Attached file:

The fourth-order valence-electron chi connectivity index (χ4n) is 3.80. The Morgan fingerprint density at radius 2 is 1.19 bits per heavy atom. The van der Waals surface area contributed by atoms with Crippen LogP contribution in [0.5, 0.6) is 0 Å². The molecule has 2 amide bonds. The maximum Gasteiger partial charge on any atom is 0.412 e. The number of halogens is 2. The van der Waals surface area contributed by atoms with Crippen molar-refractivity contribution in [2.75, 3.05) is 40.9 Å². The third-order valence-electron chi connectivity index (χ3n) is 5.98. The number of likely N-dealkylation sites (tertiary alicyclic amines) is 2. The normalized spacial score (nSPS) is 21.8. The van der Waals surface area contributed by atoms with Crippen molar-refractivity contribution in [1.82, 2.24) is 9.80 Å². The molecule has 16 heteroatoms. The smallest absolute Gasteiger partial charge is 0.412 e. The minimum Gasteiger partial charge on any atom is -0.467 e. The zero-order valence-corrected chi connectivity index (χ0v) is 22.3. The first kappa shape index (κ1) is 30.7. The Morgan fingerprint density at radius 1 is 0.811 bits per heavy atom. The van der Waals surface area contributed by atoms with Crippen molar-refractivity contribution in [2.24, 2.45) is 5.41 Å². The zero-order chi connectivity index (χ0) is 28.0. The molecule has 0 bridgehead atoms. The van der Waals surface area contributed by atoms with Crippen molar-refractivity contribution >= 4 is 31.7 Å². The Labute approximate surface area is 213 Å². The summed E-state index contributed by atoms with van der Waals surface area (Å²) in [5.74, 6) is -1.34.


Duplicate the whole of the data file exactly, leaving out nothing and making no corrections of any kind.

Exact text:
The fourth-order valence-electron chi connectivity index (χ4n) is 3.80. The Morgan fingerprint density at radius 2 is 1.19 bits per heavy atom. The van der Waals surface area contributed by atoms with Crippen LogP contribution in [0.5, 0.6) is 0 Å². The molecule has 2 amide bonds. The maximum Gasteiger partial charge on any atom is 0.412 e. The number of halogens is 2. The van der Waals surface area contributed by atoms with Crippen molar-refractivity contribution in [2.75, 3.05) is 40.9 Å². The third-order valence-electron chi connectivity index (χ3n) is 5.98. The number of likely N-dealkylation sites (tertiary alicyclic amines) is 2. The normalized spacial score (nSPS) is 21.8. The van der Waals surface area contributed by atoms with Crippen molar-refractivity contribution in [1.82, 2.24) is 9.80 Å². The molecule has 16 heteroatoms. The smallest absolute Gasteiger partial charge is 0.412 e. The minimum Gasteiger partial charge on any atom is -0.467 e. The zero-order valence-corrected chi connectivity index (χ0v) is 22.3. The first kappa shape index (κ1) is 30.7. The Morgan fingerprint density at radius 1 is 0.811 bits per heavy atom. The van der Waals surface area contributed by atoms with Crippen molar-refractivity contribution in [2.24, 2.45) is 5.41 Å². The zero-order chi connectivity index (χ0) is 28.0. The molecule has 0 bridgehead atoms. The van der Waals surface area contributed by atoms with Crippen molar-refractivity contribution >= 4 is 31.7 Å². The Labute approximate surface area is 213 Å². The summed E-state index contributed by atoms with van der Waals surface area (Å²) in [5.74, 6) is -1.34.